Dine with friends
Having strong social ties can reduce your risk of dementia, according to Harvard Medical School, so feel free to enjoy healthy meals with friends and family. Socializing can also lower your blood pressure and increase your life expectancy.
Eat a well-balanced, well-prepared diet
While eating a well-balanced diet is important, eating a well-prepared diet may be even more important for a youthful mind and body. Food is only nutritious if you actually eat it, after all. Develop a go-to grocery list that includes your favorite brain and body foods, such as fresh fruits and vegetables, low-fat sources of protein and whole grains.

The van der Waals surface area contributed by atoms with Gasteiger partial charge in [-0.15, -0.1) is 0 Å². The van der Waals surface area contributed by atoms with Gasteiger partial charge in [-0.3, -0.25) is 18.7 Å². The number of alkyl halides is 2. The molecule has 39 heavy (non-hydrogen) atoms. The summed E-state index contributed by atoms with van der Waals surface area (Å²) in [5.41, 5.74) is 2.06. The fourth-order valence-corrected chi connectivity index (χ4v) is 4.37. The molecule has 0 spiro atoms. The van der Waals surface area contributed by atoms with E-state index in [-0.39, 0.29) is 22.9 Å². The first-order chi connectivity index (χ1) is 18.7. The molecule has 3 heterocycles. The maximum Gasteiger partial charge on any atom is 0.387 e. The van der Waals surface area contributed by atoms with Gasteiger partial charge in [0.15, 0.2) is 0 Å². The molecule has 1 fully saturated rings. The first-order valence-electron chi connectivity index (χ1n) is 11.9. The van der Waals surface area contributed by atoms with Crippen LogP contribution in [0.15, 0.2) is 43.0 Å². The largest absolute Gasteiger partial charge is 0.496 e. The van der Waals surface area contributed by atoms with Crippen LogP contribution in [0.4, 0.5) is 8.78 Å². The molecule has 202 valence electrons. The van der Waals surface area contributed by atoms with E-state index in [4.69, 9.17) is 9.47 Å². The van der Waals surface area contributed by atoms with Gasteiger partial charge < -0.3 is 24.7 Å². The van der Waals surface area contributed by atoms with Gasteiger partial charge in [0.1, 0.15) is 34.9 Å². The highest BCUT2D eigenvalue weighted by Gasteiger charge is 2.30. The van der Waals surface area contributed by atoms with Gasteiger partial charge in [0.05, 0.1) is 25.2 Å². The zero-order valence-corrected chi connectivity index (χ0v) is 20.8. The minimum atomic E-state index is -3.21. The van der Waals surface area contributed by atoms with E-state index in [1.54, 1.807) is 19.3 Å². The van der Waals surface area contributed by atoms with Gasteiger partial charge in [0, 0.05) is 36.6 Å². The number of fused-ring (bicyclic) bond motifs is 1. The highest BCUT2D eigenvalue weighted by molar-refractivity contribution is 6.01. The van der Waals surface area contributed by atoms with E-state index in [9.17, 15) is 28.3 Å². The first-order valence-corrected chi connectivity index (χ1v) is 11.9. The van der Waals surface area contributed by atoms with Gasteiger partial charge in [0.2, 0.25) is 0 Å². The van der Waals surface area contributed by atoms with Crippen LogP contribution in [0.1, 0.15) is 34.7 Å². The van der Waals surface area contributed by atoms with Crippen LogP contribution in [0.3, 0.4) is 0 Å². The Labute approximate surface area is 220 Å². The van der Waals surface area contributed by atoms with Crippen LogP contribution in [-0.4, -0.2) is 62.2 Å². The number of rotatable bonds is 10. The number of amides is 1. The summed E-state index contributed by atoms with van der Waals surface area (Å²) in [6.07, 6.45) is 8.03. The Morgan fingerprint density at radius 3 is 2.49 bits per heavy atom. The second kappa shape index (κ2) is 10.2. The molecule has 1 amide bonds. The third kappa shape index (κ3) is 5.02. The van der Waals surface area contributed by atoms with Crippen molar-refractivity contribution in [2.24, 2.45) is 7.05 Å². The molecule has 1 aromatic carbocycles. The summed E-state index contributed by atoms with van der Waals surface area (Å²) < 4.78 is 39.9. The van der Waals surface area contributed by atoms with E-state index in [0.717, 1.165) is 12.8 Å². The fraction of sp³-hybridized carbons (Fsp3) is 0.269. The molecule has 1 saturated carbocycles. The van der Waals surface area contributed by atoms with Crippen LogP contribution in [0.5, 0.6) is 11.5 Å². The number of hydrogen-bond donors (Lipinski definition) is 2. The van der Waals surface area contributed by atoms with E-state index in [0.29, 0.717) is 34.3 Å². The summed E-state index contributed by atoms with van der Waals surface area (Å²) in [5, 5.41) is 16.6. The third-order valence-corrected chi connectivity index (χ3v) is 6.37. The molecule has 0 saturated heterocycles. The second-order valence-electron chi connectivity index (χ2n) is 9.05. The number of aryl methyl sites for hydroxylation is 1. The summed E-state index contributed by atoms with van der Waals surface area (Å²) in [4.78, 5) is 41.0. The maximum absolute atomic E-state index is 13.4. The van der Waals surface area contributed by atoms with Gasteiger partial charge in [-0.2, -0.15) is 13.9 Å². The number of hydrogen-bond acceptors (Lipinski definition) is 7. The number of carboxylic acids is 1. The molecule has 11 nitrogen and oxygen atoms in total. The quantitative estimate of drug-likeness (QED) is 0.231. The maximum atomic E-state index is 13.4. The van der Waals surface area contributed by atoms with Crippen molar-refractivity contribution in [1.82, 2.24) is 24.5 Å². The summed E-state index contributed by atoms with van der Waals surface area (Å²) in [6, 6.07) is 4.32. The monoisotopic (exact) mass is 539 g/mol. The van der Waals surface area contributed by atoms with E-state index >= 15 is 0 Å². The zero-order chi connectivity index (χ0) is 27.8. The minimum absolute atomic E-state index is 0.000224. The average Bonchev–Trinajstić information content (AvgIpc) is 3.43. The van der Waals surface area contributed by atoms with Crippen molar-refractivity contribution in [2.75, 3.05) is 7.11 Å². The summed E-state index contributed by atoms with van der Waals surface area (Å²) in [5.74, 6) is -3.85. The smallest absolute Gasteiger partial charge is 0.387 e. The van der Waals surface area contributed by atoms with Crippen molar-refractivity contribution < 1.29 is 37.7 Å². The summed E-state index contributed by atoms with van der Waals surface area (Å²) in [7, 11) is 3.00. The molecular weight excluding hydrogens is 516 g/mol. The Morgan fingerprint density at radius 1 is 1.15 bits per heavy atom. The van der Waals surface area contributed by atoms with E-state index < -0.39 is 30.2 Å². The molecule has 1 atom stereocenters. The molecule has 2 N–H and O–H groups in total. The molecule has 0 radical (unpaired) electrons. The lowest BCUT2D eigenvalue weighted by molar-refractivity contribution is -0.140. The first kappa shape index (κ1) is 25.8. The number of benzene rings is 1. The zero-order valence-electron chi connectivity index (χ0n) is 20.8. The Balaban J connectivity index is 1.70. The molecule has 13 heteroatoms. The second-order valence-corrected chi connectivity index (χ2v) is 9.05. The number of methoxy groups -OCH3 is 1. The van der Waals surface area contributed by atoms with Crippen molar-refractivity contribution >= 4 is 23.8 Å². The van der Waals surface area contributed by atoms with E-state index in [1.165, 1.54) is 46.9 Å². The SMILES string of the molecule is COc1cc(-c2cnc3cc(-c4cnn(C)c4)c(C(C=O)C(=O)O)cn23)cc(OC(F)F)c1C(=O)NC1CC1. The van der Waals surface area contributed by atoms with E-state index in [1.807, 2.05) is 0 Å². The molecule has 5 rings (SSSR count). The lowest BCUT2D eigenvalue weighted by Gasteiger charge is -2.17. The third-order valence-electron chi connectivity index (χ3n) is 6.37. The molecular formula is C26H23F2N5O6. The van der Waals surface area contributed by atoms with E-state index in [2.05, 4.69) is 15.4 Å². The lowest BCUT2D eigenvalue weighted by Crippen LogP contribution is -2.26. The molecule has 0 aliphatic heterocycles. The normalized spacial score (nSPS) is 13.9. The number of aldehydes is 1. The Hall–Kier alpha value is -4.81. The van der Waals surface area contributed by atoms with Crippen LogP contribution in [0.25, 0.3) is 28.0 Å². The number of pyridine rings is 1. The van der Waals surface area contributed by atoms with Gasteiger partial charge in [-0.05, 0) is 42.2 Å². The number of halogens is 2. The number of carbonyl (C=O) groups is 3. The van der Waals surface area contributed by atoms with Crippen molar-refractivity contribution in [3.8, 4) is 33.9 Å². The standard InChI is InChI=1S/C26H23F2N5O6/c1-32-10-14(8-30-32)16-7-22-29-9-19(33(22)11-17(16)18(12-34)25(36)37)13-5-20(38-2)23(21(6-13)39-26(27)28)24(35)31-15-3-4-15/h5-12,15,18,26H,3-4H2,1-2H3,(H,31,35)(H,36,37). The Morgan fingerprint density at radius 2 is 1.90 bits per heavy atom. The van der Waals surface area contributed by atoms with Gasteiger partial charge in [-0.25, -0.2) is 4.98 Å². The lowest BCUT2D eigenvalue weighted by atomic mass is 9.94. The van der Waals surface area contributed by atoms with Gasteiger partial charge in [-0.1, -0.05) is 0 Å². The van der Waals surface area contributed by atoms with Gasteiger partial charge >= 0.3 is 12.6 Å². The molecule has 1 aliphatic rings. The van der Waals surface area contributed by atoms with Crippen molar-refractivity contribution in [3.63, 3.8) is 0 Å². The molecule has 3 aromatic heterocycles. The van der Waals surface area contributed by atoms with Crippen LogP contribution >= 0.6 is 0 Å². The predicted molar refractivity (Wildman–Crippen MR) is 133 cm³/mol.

If you reside in a senior living community, let your director of dining services know that you are interested in eating foods that help keep your mind and body young. The Brielle offers a pub and country kitchen that invites relaxed socializing with fellow residents and guests. The Brielle also offers walking trails and a fully equipped therapy gym for physical exercise, a library that promotes lifelong learning, a lounge and card room for social interaction and a private dining room where you can enjoy your favorite foods that keep both your body and your mind young.